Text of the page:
Nothing beats the breeze of fresh air while biking around the city and taking cute pictures of the magnificent murals. Need a bike? Good news because occasionally bike tours are offered which cost $25-per-person. Add to your mural tour list the newest Love Letter option. Get your eyes on the  50 rooftop murals painted by renowned graffiti artist Stephen Powers and his team. Participants view the artworks from the elevated train and many platforms on the SEPTA system. From April to December, the tour departs at 10:30 a.m. on Saturdays and at 1 p.m. on Sundays.

List of Famous Murals in the City



This painting showcases the most prominent sport in Philadelphia which is baseball. The first organized baseball club is in Philadelphia. It was crafted by David McShane. It commemorates the city’s hometown baseball team, the Phillies.  You can find this across the river from the Amtrak 30th Street Station, 24th, and Walnut streets.  


A powerful mural that fosters community care. It was painted by Symone Salib and Letisha Bindu Golafaie. This mural was made to honor the tenacious organizers of Philadelphia who work tirelessly to make their city a better place. It represents Rasheed Ajamu (Phreedom Jawn), Letisha Golafaie, Samantha Rise Roberson, Nikki Grant, and Nelini Stamp. Through this art, it shows that they are taking a stand for their city. The message of this painting is about bringing people together, raising money for mutual aid initiatives, fostering optimism, and, above all, fostering a sense of community. Spot this on 13th and Arch Street.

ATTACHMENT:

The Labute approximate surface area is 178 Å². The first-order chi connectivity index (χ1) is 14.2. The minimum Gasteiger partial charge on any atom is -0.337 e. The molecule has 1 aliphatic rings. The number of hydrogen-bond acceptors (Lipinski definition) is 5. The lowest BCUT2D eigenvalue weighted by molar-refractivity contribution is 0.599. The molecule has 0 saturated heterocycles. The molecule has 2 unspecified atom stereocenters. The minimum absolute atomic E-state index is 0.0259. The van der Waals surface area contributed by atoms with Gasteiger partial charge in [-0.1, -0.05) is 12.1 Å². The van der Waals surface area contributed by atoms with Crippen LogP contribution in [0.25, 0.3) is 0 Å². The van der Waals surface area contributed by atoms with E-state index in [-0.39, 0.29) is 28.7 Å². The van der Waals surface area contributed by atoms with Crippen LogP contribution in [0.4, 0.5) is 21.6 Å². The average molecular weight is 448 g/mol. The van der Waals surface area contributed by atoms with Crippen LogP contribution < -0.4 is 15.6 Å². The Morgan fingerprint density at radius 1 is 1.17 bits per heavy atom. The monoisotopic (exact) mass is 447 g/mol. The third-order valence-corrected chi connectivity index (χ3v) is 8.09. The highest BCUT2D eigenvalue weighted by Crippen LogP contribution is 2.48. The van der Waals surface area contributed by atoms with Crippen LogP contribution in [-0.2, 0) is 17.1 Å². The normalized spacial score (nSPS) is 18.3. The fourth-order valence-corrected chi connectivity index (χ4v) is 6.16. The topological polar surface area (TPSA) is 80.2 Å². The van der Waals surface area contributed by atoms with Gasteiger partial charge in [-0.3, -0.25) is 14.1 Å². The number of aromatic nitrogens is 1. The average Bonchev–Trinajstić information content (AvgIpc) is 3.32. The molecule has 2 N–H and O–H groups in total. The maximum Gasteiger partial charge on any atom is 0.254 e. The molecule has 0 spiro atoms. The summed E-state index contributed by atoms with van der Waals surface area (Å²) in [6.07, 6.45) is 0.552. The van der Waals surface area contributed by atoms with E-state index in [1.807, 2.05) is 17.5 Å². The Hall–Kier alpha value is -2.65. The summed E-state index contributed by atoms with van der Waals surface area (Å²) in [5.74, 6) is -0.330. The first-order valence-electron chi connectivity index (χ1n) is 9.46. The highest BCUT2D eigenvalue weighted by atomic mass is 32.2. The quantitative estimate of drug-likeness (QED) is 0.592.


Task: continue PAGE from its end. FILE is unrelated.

As part of the  Community Wellness Project, Artist Jame Burn painted this masterpiece. The goal is to raise awareness about mental and emotional health. This is a great reminder to Philly people that while physical health is crucial in keeping our bodies in good form and operating properly, we must not forget that maintaining our mental health is equally important in order to live a healthy and happy life. It is located at 13th and Chancellor streets. 

Mural Arts’ outdoor art display draws more than 15,000 visitors and residents each year, establishing Philadelphia as the “Community of Murals” and serving as a source of pride and inspiration for the entire city.